Liberty City man shot by Miami police has felony charge dropped, prosecutors say

Donald Armstrong, the Liberty City man shot multiple times by a Miami police officer during a mental breakdown last month, no longer will face charges that he assaulted a police officer.

On Tuesday, the Miami-Dade State Attorney’s Office said it will not pursue the charge of aggravated assault of a law enforcement against Armstrong. Instead, he will face a misdemeanor charge of resisting arrest without violence, but in a lesser county court, prosecutors said.

On March 19, Armstrong was arrested and charged after he recovered from his gunshot wounds. Nearly a month later he still remains in jail, records show.

READ MORE: ‘He didn’t assault anybody.’ Man shot by Miami cops amid mental health crisis charged

“It’s a partial victory, but I’m still disappointed that the state decided to proceed with a misdemeanor charge,” Larry Handfield, Armstrong’s attorney, told the Miami Herald.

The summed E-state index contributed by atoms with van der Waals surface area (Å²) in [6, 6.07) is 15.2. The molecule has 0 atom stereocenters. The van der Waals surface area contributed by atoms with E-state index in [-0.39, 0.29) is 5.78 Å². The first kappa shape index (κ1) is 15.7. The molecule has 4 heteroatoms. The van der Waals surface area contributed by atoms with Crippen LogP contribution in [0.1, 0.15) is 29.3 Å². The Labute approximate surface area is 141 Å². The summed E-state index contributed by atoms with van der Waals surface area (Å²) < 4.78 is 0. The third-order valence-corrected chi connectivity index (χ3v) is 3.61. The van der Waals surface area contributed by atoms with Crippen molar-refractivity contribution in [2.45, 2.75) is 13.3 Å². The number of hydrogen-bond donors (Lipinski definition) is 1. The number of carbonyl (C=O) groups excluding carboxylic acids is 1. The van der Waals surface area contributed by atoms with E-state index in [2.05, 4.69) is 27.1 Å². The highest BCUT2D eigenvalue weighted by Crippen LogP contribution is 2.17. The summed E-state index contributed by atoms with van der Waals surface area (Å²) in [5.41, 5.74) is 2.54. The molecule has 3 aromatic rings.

Handfield said the resisting arrest without violence charge was inappropriate — and that Armstrong didn’t deserve to be locked up or shot six times.

Miami police officer opened fire on him

On the day of the March 7 shooting, Armstrong’s mother called police pleading for help saying her son, 47, was suffering a mental health crisis. A standoff ensued as Armstrong stood on the porch of his mother’s home in the Model City neighborhood near Liberty City facing at least a half dozen officers with guns drawn.

In an effort to subdue him, police shot him twice with a Taser. As he fell forward off the porch toward the officers, captured on video, Miami Police Officer Kassandra Mercado opened fire. She hit him six times, according to Armstrong’s attorneys Benjamin Crump and Handfield.

Police have not said how many times Armstrong was struck or why none of the other officers at the scene fired. The shooting is being investigated.

Mercado has been administratively reassigned. She normally patrols Model City.

For Handfield, police must do a “better job” when responding to calls related to mental health crises. But despite the legal win, Armstrong will remain in jail until his next hearing on May 22 due to a probation violation charge associated with his arrest.